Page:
Most domestic offers would eventually be pulled following Hurricane Ida’s impacts to nitrogen production, with the last known prices falling between $340-$350/t FOB at major river terminals including Cincinnati, St. Louis and Mt. Vernon.

    The U.S. International Trade Commission (ITC) on Aug. 13 determined there is a reasonable indication that a U.S. industry is “materially injured by reason of imports” of UAN solutions from Russia and Trinidad and Tobago that are allegedly subsidized and sold in the United States at less than fair value.

    As a result of the Commission’s affirmative determinations, the U.S. Department of Commerce (DOC) will continue its investigations of imports of urea ammonium nitrate solutions from Russia and Trinidad and Tobago.

    According to the ITC, the DOC preliminary countervailing duty determinations are due on or about Sept. 23, and its final set of determinations due on or about Dec. 7, 2021.

    Trinidadian volumes continued to flow into the U.S. while Russian volumes tapered off after the investigation’s announcement, with imports now expected to dry up in the second half of September from named origins in the investigation ahead of the before-mentioned duty rate announcements. As such, no new sales of Russian UAN were reported on the U.S. East Coast with last trades done at $310-$315/mt CFR.

    UAN would appear firm in the short term with additional bullishness if nitrogen production in the U.S. Gulf remains impacted for some weeks and skyrocketing urea prices in early September. CF said its Donaldsonville complex was beginning its restart of ammonia production after over two weeks of downtime, and that upgrade products including UAN would follow, but the market impact of the outage was not yet widely known.



    August in the U.S. continued to be a seasonally slow period across the board with no widespread P&K application expected until October. Imports for July and August 2021 were projected much higher over 2020 levels due to lower carryover supplies from the spring, according to market participants, and warehouses were said to be better stocked ahead of renewed activity expected in the fourth quarter.

    NOLA DAP was assessed at $598-$610/t FOB in late August, about $5 lower from $602-$615 in the previous month on some lighter liquidity before tighter MAP supplies in latter weeks lent support across phosphates. For its part, MAP moved $5-$15 higher month-over-month to $650-$660/t FOB NOLA.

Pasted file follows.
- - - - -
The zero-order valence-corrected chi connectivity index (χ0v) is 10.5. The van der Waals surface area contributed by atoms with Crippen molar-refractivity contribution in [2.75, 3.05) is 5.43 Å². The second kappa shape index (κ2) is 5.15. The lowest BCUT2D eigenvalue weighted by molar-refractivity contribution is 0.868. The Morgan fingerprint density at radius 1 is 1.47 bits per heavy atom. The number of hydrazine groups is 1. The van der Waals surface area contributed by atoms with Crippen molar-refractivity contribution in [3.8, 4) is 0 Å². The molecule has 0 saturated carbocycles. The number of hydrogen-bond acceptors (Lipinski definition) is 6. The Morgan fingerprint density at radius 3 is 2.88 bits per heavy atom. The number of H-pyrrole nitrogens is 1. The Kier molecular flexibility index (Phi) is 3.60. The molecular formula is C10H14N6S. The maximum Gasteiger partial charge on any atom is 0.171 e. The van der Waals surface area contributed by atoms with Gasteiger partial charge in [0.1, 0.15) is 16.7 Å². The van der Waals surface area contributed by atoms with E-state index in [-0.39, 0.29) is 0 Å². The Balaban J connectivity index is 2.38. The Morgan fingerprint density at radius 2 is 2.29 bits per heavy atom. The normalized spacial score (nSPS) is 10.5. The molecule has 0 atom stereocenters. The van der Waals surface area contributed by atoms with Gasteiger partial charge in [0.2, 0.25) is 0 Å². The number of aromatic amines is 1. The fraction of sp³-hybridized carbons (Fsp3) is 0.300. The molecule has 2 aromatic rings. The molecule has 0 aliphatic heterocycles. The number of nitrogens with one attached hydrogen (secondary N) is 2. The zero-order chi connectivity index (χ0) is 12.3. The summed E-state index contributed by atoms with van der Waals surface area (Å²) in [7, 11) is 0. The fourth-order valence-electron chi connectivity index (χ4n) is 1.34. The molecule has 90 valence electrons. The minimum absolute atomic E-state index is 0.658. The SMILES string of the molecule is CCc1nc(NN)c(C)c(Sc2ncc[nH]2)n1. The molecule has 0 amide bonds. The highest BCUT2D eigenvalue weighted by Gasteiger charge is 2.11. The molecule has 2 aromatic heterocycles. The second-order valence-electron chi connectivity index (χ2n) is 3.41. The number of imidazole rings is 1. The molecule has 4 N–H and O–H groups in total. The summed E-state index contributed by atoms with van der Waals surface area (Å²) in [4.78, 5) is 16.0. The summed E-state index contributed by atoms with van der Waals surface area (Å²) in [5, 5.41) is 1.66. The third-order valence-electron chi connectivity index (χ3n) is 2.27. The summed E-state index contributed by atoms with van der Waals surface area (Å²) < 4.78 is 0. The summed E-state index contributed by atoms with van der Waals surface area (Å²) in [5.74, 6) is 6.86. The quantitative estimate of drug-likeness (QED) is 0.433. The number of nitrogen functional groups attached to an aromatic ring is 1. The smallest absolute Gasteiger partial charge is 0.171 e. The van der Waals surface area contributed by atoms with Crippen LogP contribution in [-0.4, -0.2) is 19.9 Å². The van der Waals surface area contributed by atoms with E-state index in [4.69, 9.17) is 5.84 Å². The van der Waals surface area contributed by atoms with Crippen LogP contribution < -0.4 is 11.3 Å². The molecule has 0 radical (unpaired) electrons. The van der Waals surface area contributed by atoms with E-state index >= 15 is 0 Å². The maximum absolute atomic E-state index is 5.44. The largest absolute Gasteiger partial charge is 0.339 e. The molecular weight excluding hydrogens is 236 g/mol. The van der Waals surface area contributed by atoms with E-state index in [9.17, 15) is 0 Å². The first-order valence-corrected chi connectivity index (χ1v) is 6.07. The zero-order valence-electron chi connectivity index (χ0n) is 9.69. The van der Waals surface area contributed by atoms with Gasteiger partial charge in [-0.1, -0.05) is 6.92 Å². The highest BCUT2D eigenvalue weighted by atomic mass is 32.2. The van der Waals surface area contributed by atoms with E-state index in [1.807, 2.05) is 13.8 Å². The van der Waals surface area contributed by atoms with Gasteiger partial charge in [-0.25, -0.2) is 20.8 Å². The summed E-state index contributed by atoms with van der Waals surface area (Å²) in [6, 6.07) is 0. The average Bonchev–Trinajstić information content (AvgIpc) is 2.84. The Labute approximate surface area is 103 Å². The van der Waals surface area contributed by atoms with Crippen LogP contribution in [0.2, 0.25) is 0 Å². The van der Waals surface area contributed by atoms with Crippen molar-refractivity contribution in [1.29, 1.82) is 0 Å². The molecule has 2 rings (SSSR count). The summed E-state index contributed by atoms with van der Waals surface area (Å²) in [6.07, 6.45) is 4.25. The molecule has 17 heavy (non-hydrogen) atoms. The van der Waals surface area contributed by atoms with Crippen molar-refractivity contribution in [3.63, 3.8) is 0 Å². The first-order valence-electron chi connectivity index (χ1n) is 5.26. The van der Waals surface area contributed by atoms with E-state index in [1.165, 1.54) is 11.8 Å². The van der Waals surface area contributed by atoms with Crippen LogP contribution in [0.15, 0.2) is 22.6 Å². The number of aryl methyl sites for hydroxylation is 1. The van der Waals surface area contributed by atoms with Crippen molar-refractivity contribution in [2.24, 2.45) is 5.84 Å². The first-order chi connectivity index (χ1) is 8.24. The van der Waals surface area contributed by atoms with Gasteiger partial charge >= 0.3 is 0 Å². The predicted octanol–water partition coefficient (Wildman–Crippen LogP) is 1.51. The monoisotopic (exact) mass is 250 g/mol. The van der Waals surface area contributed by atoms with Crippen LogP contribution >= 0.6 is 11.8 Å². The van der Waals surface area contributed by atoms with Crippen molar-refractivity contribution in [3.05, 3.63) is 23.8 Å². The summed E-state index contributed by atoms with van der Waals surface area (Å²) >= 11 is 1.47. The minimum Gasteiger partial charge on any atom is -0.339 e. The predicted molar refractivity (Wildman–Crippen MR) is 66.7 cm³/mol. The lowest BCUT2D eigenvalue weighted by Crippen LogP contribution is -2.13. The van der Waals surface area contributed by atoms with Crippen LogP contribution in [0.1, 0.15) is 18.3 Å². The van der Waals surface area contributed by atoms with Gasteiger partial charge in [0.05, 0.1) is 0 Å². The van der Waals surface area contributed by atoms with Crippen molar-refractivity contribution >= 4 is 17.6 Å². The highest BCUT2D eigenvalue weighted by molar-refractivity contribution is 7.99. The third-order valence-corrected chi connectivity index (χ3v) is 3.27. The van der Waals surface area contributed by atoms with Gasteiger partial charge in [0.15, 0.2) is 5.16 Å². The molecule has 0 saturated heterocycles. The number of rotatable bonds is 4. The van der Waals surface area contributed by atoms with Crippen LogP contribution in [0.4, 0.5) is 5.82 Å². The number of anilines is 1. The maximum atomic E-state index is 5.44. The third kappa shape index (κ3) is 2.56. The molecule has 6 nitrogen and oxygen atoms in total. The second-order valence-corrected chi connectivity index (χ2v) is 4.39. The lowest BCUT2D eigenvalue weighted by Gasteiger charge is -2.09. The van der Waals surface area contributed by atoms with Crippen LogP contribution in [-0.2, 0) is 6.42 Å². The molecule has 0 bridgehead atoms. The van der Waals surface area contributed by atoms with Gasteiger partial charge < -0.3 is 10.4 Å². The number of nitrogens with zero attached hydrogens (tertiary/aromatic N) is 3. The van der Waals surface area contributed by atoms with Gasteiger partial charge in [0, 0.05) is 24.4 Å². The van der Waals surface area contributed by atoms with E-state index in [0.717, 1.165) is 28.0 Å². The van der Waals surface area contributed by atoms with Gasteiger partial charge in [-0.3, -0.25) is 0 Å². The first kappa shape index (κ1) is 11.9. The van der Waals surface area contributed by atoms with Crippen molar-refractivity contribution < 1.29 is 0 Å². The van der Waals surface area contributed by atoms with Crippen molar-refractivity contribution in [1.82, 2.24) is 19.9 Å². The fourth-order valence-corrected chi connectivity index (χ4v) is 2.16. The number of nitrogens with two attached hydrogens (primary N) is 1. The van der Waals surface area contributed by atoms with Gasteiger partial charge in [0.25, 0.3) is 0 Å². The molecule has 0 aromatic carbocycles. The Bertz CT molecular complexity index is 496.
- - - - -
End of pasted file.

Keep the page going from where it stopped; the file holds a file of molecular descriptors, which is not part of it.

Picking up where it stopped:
River terminal phosphate prices lost $5 in August on the aforementioned quiet month for inland buying to $635-$650/t FOB DAP and $675-$695/t FOB MAP. After Hurricane Ida, however, barge prices shot higher to as high as $665 for DAP and $700 on MAP and river terminal prices rose prices in line.

    Prices are expected to remain firm through September ahead of fall applications, especially considering downtime for Mosaic’s Faustina plant in the wake of Ida, which the company said would reduce its quarterly output by 300,000 tons during an estimated eight to nine weeks of repairs to restore full production.


    Phosphates moved in opposing directions in the global market with prices firming further in the Eastern Hemisphere while continuing to take a breath in the west. A higher price was achieved on Saudi Arabian DAP in India at $648-$649/mt CFR, and renewed interest from Jordanian producers shows how these are some of the strongest pricing levels seen in the second half of 2021 so far.

    Brazil meanwhile finished its previous crop and has been quiet ahead of the forthcoming summer crop, causing prices to soften $20-$30 from July levels to $720-$730/mt CFR.

    The two above examples demonstrate the current dichotomy in world pricing. Pricing is expected to firm in North America and Europe with higher prices in the crosshairs but remain unachieved. In the short term, global supplies should continue to be drawn into the Eastern Hemisphere until the Brazilian and American markets firm in the coming weeks.


    Potash sales remained slow in August as prices continued to rise and distributors report that warehouses are well stocked following earlier summer buying. Despite the steep price hikes observed in 2021, market participants are confident that fall demand should see robust interest.

    NOLA barges were assessed unchanged from early August levels at $550/t FOB at the end of the month on no new confirmed trades. Last trades confirmed for the fourth quarter 2021 timeframe were at $580/t FOB for October barges, a level which was reoffered after the fact.

    Fourth quarter volumes began seeing greater liquidity beginning with a prepay program from Mosaic in early August, with initial pricing at $530/t FOB NOLA equivalents for limited volumes.

    River terminal potash moved higher to $590-615/t FOB in August, up from $565-$605 in late July. A co-op was reported offering limited summer fill tons at $425-$430/t FOB earlier in August on older product purchased before midsummer price hikes.

    While these cheaper tons were not widely available, the lower cost supplies did support some buyers’ decisions to wait for more favorable offers on a wider scale. President Biden on Aug. 9 signed an executive order imposing a further round of sanctions upon Alexander Lukashenko and his regime for “their ongoing assault against the democratic aspirations and human rights of the Belarusian people.” The move to impose sanctions was done in coordination with Canada and the UK.

    IHS Markit trade data show the U.S. has been a significant importer of Belarusian potash, accounting for 5.8% of Belarus’s exports in 2020 or just under 681,000 mt. In the short term, U.S. potash prices should begin to stabilize with potential fall resets given fewer realized supply impacts from Belarusian sanctions and demand destruction seen at current high prices.


    Editor’s Note: This information was supplied courtesy of Fertecon, Agribusiness Intelligence, IHS Markit.

    The Latest

    Send press releases to Ernst@Agfax.com.

    View All Events

    Send press releases to Ernst@Agfax.com.

    View All Events